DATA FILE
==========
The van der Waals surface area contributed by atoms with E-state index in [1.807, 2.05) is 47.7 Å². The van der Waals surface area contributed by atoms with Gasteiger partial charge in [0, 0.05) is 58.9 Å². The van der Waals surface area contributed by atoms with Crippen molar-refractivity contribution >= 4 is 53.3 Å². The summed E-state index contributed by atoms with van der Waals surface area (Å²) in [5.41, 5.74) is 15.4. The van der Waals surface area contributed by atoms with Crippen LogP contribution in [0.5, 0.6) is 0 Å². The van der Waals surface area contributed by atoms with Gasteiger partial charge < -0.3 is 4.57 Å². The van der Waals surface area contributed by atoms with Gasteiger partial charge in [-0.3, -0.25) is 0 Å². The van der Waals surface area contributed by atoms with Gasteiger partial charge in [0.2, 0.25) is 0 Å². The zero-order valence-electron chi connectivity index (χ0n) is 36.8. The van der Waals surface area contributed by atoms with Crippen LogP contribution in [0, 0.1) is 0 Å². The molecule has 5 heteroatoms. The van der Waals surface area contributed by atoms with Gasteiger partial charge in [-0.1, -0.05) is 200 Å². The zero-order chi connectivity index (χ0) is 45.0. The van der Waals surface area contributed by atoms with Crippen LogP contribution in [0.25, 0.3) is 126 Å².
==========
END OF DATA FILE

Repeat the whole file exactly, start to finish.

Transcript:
The van der Waals surface area contributed by atoms with E-state index in [1.807, 2.05) is 47.7 Å². The van der Waals surface area contributed by atoms with Gasteiger partial charge in [0, 0.05) is 58.9 Å². The van der Waals surface area contributed by atoms with Crippen molar-refractivity contribution >= 4 is 53.3 Å². The summed E-state index contributed by atoms with van der Waals surface area (Å²) in [5.41, 5.74) is 15.4. The van der Waals surface area contributed by atoms with Crippen LogP contribution in [0.5, 0.6) is 0 Å². The van der Waals surface area contributed by atoms with Gasteiger partial charge < -0.3 is 4.57 Å². The van der Waals surface area contributed by atoms with Gasteiger partial charge in [-0.3, -0.25) is 0 Å². The van der Waals surface area contributed by atoms with Gasteiger partial charge in [0.2, 0.25) is 0 Å². The zero-order valence-electron chi connectivity index (χ0n) is 36.8. The van der Waals surface area contributed by atoms with Crippen LogP contribution in [0, 0.1) is 0 Å². The molecule has 5 heteroatoms. The van der Waals surface area contributed by atoms with Gasteiger partial charge in [-0.1, -0.05) is 200 Å². The zero-order chi connectivity index (χ0) is 45.0. The van der Waals surface area contributed by atoms with Crippen LogP contribution in [0.25, 0.3) is 126 Å².